For blogs and online forums that excerpt content from other sites and post third-party content (like content), in order to enjoy “safe harbor” status under the DMCA, the site must register a contact for takedown notices. Costs $105 (plus postage) but can end up saving a bundle down the line. See this Wired article, which talks about a company called Righthaven which is buying up the rights to old newspaper material with the sole purpose of suing those who posted quotes from it online, and is targeting sites that do not have a registered DMCA Takedown contact:
Under the Digital Millennium Copyright Act, a website enjoys effective immunity from civil copyright liability for user content, provided they, promptly remove infringing material at the request of a rightsholder. That’s how sites like YouTube are able to exist, and why Wired.com allows users to post comments to our stories without fear that a single user’s cut-and-paste will cost us $150,000 in court.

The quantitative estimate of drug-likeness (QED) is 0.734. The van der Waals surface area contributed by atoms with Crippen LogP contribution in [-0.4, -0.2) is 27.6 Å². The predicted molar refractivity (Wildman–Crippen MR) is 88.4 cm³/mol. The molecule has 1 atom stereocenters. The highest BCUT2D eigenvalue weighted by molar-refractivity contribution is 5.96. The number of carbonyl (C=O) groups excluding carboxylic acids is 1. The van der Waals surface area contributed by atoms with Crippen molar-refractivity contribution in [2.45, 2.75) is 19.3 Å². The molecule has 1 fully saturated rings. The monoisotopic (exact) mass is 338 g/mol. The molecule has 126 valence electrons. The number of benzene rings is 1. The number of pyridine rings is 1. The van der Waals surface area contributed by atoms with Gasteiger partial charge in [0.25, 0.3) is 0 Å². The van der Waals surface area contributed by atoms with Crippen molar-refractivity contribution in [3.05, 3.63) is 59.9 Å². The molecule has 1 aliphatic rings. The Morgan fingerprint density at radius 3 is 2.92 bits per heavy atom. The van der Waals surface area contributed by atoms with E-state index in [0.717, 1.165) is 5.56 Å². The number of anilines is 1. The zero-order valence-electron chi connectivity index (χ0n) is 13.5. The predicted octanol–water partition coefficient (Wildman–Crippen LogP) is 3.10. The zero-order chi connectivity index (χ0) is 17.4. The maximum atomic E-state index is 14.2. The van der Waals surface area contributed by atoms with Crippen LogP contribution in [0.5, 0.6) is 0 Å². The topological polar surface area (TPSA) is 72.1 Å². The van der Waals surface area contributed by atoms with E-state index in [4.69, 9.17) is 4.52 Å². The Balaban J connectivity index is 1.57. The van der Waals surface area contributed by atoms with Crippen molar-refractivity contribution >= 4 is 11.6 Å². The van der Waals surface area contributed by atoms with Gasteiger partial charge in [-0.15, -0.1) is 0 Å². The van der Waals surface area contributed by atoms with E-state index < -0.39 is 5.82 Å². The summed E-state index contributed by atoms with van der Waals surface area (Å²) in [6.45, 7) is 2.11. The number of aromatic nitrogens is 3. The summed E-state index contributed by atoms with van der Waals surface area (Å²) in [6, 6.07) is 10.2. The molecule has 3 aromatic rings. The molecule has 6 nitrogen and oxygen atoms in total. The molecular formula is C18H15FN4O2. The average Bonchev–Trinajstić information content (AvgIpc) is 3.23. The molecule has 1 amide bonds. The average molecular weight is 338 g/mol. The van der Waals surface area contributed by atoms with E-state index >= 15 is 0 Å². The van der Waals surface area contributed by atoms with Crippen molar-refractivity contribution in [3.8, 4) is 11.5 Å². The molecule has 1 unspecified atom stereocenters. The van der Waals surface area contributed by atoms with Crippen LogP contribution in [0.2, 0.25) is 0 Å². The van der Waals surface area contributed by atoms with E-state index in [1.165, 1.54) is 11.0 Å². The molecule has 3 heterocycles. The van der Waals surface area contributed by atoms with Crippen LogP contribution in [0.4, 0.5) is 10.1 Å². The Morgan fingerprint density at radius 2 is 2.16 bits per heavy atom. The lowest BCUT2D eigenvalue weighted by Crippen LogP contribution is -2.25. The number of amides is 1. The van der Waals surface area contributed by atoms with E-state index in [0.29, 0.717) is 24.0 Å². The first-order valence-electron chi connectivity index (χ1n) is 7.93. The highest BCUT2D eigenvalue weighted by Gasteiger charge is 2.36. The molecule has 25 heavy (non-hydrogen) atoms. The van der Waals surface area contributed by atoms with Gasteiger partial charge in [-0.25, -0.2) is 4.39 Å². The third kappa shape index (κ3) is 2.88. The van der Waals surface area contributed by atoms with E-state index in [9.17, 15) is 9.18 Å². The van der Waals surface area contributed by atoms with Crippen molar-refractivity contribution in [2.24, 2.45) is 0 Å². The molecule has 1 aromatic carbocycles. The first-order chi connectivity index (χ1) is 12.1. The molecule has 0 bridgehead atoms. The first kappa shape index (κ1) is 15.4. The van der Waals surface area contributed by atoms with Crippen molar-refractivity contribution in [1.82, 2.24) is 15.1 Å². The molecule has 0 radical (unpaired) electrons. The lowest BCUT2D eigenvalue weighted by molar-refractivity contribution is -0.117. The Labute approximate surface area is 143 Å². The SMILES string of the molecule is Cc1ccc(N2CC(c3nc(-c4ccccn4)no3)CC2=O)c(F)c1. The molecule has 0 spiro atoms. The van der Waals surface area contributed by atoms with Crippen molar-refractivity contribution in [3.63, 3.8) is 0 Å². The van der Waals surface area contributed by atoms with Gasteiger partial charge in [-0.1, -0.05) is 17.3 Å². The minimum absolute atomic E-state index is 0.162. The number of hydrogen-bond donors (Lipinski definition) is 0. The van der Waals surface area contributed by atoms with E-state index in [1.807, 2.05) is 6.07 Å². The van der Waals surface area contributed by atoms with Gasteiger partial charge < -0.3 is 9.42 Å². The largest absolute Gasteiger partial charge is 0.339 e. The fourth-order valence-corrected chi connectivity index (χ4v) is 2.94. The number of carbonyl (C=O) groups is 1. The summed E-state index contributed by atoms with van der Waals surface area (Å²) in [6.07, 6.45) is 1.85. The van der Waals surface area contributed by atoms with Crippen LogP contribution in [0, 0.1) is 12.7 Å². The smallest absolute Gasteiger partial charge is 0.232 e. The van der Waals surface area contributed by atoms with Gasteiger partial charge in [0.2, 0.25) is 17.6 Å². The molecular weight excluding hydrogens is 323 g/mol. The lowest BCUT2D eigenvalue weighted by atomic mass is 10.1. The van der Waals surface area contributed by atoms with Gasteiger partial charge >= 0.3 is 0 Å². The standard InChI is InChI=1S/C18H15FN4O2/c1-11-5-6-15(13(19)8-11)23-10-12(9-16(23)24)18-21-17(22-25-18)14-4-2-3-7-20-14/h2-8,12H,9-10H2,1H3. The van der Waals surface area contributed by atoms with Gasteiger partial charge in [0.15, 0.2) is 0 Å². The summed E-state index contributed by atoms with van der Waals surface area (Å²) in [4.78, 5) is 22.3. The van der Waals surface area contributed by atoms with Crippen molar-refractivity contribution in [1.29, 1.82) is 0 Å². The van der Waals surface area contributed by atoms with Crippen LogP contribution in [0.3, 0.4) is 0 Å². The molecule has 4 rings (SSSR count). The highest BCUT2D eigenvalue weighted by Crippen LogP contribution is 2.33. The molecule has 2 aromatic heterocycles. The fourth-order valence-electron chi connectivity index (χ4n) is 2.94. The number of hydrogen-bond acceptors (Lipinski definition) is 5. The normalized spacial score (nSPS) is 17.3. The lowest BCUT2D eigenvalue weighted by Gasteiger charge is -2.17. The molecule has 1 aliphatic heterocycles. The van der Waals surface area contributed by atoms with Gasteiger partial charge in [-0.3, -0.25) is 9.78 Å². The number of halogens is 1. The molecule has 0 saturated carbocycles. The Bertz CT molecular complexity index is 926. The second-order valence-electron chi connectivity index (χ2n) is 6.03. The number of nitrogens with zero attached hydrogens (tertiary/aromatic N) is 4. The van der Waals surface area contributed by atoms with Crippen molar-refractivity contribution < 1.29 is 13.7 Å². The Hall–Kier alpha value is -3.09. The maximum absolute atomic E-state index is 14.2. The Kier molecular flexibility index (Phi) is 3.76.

But to dock in that legal safe harbor, a site has to, among other things, register an official contact point for DMCA takedown notices, a process that involves filling out a form and mailing a check to the government. An examination of Righthaven’s lawsuits targeting user content suggests it’s specifically going after sites that failed to fill out that paperwork.
“The DMCA is a good deterrent from being sued,” says Kurt Opsahl, a staff attorney with the Electronic Frontier Foundation, “Complying with conditions of eligibility for the safe harbor is a good thing to do. It probably will prevent somebody from suing you in the first place.”
(Hopefully that excerpt is short enough to be considered fair use, combined with the citation and link. Would be kind of ironic if I exposed myself to a legal troubles by quoting from an article that talks about how you can avoid such things). An alternative is to use a hosted service for your blogging, who will have already registered a takedown contact and will handle all DMCA notices.